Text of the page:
Moreta, Dragonlady of Pern, by Anne McCaffrey. This book was a mixed bag. It has some amazing worldbuilding; the series consists of 24 books that span 2.5 millennia. Unfortunately, the writing style just didn’t gel with me. It felt so boring. There’s a pretty big event at the end of the book that, written differently, could have been gut-wrenching. But, as it was, it fell flat. I’m glad I gave the series a try, but I won’t be going out of my way to read any more. 2/5
By the Sword, by Mercedes Lackey. One of Ms FIRE’s favourite fantasy series. This was my first read of Mercedes Lackey, and I thought it was very good. She’s since bought the first four trilogies in the same series, so I have a lot of catching up to do! 4/5
The Fog, by James Herbert. It was funny reading this whilst we’re in the midst of the Covid-19 pandemic. I think we’re realising that authors thought too highly of our governments in the past. 3/5
Coraline, by Neil Gaiman. Enjoyable, but blown away by the next Gaiman book on this list… 3/5
The Burning White, by Brent Weeks. Conclusion to the Lightbringer series. Worth looking up if you like Young Adult-style fantasy. 4/5
The Ocean At The End of the Lane by Neil Gaiman. If I had read this before I wrote my Best Books of 2020 post, it would have easily made the cut. Written like a children’s book, but so dark and imaginative. 5/5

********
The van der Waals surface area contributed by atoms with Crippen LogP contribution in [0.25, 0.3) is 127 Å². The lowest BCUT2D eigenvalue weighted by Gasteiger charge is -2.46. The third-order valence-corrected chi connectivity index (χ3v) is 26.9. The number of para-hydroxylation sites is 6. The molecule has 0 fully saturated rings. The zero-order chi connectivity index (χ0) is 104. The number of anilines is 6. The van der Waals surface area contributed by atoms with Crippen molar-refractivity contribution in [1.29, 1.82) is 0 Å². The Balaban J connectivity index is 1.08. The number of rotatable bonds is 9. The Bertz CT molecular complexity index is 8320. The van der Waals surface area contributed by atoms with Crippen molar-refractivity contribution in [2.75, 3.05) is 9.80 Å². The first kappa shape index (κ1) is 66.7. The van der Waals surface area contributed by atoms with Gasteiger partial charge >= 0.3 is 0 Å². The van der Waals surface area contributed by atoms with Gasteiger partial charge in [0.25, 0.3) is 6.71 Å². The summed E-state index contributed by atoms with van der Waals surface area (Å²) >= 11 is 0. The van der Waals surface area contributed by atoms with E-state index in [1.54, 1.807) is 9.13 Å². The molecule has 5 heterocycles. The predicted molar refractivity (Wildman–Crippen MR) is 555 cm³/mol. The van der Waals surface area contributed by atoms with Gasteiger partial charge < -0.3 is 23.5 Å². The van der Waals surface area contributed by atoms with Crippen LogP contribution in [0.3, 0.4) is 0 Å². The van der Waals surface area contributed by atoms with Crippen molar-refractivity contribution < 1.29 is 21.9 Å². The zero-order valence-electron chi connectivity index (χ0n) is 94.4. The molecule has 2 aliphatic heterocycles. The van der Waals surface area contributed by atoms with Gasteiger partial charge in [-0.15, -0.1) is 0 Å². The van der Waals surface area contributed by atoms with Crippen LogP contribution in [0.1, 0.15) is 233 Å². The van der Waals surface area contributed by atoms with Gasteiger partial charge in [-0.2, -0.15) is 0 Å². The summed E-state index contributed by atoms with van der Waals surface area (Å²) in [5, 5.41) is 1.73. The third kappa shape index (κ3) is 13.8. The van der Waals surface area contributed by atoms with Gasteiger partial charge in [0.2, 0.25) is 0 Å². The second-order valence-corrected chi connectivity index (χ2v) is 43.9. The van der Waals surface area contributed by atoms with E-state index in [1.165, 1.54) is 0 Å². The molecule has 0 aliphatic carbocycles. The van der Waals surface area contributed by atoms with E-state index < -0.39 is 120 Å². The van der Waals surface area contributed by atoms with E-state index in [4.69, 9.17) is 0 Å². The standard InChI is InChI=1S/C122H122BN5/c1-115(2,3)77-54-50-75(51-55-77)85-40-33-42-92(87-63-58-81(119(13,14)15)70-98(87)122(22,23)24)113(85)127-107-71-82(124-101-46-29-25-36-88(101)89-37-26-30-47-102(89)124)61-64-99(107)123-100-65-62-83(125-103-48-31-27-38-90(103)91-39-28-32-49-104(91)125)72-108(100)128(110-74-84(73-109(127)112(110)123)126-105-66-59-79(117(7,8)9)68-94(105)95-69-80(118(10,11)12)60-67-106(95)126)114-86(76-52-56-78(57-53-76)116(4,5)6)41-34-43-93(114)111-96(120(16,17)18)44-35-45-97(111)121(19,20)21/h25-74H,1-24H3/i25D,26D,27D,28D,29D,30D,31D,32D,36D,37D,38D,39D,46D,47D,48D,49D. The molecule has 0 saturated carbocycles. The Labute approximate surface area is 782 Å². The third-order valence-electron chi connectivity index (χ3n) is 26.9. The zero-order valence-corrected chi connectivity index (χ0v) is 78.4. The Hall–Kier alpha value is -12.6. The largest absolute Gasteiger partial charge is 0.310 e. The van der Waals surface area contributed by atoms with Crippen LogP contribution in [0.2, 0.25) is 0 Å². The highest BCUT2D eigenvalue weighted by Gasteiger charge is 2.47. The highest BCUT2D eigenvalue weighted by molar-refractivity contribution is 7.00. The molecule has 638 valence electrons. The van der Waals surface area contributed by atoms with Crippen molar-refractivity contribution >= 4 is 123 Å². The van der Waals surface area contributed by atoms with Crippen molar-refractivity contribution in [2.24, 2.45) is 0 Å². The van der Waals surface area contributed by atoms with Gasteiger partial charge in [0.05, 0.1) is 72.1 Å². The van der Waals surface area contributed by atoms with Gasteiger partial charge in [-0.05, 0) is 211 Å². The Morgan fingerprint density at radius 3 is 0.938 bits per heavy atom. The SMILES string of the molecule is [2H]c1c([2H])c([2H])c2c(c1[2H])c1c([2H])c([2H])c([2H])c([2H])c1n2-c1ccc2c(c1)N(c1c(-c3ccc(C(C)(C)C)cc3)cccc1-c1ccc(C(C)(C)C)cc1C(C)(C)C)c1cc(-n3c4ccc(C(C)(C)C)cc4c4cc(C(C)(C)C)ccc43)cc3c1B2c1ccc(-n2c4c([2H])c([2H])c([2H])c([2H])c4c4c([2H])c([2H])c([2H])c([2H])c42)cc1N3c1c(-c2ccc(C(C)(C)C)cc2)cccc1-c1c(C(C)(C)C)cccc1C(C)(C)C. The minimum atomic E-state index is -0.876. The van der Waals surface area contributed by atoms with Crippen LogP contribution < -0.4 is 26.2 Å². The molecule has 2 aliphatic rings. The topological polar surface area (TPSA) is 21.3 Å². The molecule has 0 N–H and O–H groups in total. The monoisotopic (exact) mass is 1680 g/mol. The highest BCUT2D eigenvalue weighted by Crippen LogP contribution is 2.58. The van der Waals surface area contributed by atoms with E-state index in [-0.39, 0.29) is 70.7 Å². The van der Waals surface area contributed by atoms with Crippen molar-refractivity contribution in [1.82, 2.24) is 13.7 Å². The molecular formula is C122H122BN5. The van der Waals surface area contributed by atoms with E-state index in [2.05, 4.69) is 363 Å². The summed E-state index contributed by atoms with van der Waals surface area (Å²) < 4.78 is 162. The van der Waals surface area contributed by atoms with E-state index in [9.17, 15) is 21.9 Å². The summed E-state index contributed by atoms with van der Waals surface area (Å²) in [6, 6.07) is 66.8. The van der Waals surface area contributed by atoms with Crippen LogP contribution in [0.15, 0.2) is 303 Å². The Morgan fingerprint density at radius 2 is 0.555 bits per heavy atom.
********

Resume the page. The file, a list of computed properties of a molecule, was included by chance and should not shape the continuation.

Money Mavericks, by Lars Kroijer (of Investing Demystified fame). Thanks to Rhino, a frequent commenter at Monevator, for sending it my way. Very interesting read of Lars’ time setting up a hedge fund. The main thing that stuck out was his persistence. Very inspiring. 3/5
How to Own the World, by Andrew Craig. Another 99p Kindle spur of the moment purchase. I’m glad I didn’t pay more for this. The book has some good points, and I agree with the overall message – invest in a variety of assets to become financially independent. But I didn’t like the writing style. 2/5
How I Invest My Money by Joshua Brown and Brian Portman. Really enjoyed this book, inspired my recent post Six Lessons from ‘How I Invest My Money’. 4/5
The next few months are likely to be busy. Ms FIRE starts a new job, which means we have to pack all our stuff and find someone to shift it all a few hundred miles. Our expenses will probably be wonky for a few months, especially as we’ll probably have to pay two lots of rent at one point. Still, I’m very proud that she got this job (quicker than either of us expected!) and we’re both excited to move to a new city and start a new chapter.
My own contract is due to finish in the next few months. As I’ve mentioned before, my plan is to take the exams required for the Diploma in Regulated Financial Planning. I’ll study when I can, aiming to finish my second exam by the time my contract ends. At that point, I can focus on passing the remaining exams with no 9-to-5 getting in the way.
Fingers crossed that the vaccine rollout is a success and we can start to hang out with friends and family by the end of summer.
Over to you
Thanks for reading. Hope you had as good an end to 2020 as could be expected during these circumstances. Here’s to a better 2021 for everyone!